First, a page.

Who would have thought that tiny worms might hold the key to abolishing some of the most complex diseases known to humankind? It might sound too incredible to be true, but it’s definitely a possibility!
Immunomodulatory illnesses such as rheumatoid arthritis, asthma, and other diseases are very mysterious. They are caused when the body starts attacking its own healthy tissues. The attack then causes the body to trigger inflammation in tissues where there is no actual invading organism. The result is that healthy tissues get damaged and the patient suffers pain and other complications.
So, where do worms come in? Well, helminthes parasites — small worms that infect bodies of animals and humans — have a key to shutting down the body’s defense mechanisms. Regulatory cells trigger the body to start releasing white blood cells on invading organisms, but they are also responsible for telling the body to turn against its own healthy tissues as well.
The parasites seem to be able to control the regulatory cells, telling them to shut down the immune response. This way, the body can’t try to push the parasites out. This can benefit people in two ways.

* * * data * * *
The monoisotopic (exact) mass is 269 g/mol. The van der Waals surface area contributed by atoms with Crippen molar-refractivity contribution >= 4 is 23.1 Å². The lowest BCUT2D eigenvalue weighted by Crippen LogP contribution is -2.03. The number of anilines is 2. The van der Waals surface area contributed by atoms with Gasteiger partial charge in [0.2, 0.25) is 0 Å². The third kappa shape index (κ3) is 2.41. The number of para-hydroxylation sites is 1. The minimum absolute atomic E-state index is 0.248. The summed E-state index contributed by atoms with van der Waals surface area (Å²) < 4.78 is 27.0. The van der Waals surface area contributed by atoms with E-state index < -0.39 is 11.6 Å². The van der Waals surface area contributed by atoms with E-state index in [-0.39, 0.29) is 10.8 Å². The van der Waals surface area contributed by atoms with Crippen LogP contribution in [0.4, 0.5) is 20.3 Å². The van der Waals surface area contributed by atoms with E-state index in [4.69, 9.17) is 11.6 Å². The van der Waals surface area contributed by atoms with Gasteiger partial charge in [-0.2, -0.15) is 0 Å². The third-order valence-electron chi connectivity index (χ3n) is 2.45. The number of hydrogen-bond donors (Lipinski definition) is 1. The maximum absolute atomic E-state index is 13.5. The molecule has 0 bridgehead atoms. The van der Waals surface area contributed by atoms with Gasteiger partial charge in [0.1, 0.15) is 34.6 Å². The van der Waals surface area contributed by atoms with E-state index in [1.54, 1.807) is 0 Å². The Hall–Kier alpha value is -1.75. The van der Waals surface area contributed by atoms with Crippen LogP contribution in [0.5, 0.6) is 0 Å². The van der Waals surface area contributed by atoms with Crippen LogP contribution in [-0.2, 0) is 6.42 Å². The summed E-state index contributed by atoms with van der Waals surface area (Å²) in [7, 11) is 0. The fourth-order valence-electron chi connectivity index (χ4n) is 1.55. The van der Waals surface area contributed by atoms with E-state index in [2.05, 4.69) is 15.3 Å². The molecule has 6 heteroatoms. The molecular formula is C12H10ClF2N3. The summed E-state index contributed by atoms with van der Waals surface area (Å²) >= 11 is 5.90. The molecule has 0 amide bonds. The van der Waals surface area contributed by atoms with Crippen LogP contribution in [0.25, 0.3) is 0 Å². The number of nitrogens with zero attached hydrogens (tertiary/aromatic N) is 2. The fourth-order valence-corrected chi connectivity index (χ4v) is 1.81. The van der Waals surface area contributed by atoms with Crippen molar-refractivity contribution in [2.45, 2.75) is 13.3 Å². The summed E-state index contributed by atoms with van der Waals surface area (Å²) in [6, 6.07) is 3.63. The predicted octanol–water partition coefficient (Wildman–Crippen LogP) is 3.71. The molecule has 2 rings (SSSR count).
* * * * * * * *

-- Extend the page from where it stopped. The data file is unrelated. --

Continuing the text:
First of all, by learning how the parasites shut down the regulatory cells, scientists can reverse the action. This can help reactivate the immune system when it has been compromised and it may help fight diseases such as diabetes. It could also help people infected with the parasites get rid of the invading organisms.
The second benefit may come from figuring out how to shut down certain regulatory cells that are responsible for making the body think its own tissues are a threat. This could help scientists figure out ways to fight rheumatoid diseases, allergies, lupus, and several other conditions.
The trick, of course, is to make sure that only the messed- up regulatory cells get shut down so the body can continue to fight off invading organisms such as bacteria and parasites.